Missouri's freshman senator Claire McCaskill has taken a strong stance against "placeholders," according to an article in today's Washington Post.
Placeholders are people who stand in line through the night, camping out to get seats at Congressional hearings. Only those are not the people who end up sitting in the hearing rooms. They are simply holding a place for lobbyists who want to be fresh in the morning for the hearings.
Sen. McCaskill says lobbyists should not have an advantage that is not available to the general public:
"I was walking along the hallway to the Judiciary Committee" about two months ago, "and I said what's up with these people? . . . Who's paying them?"
If the lobbyists want good seats, she says, let them line up and wait themselves. Public hearings are not concerts at Verizon Center, and everyone should have the same chance of getting a front-row seat. These are public hearings, after all, even if the public doesn't tend to come to these things much, hearings being kind of boring.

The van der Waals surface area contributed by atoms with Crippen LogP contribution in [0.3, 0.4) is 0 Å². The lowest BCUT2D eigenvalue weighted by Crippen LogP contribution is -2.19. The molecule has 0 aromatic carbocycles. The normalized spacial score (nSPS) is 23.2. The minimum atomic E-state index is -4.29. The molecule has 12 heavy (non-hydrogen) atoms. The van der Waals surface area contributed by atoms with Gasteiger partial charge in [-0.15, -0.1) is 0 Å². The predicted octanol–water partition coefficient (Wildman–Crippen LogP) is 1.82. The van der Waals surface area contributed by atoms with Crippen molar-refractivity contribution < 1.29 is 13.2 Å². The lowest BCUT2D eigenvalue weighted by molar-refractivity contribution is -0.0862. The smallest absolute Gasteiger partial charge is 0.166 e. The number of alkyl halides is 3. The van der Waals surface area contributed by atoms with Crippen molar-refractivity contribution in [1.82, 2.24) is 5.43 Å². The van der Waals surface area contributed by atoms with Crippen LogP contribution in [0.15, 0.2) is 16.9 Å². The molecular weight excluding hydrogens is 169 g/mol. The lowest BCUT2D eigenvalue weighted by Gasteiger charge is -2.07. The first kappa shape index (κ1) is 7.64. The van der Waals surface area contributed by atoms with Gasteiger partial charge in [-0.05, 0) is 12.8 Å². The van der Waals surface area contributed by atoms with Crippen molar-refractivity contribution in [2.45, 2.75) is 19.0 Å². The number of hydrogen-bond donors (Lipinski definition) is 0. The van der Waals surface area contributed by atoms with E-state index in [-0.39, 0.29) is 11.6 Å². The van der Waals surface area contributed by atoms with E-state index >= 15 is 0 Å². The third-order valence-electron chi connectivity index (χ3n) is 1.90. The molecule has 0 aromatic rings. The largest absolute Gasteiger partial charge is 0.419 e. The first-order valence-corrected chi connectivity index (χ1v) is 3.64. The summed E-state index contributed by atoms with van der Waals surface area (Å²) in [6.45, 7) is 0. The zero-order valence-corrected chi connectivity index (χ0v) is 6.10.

"This is the people's government, and these should be the people's hearings," McCaskill says, holding forth in the hallway while reporters crowd around. Some of the line-standers are sleeping. "I have no problem with lobbyists being in hearings, but they shouldn't be able to buy a seat."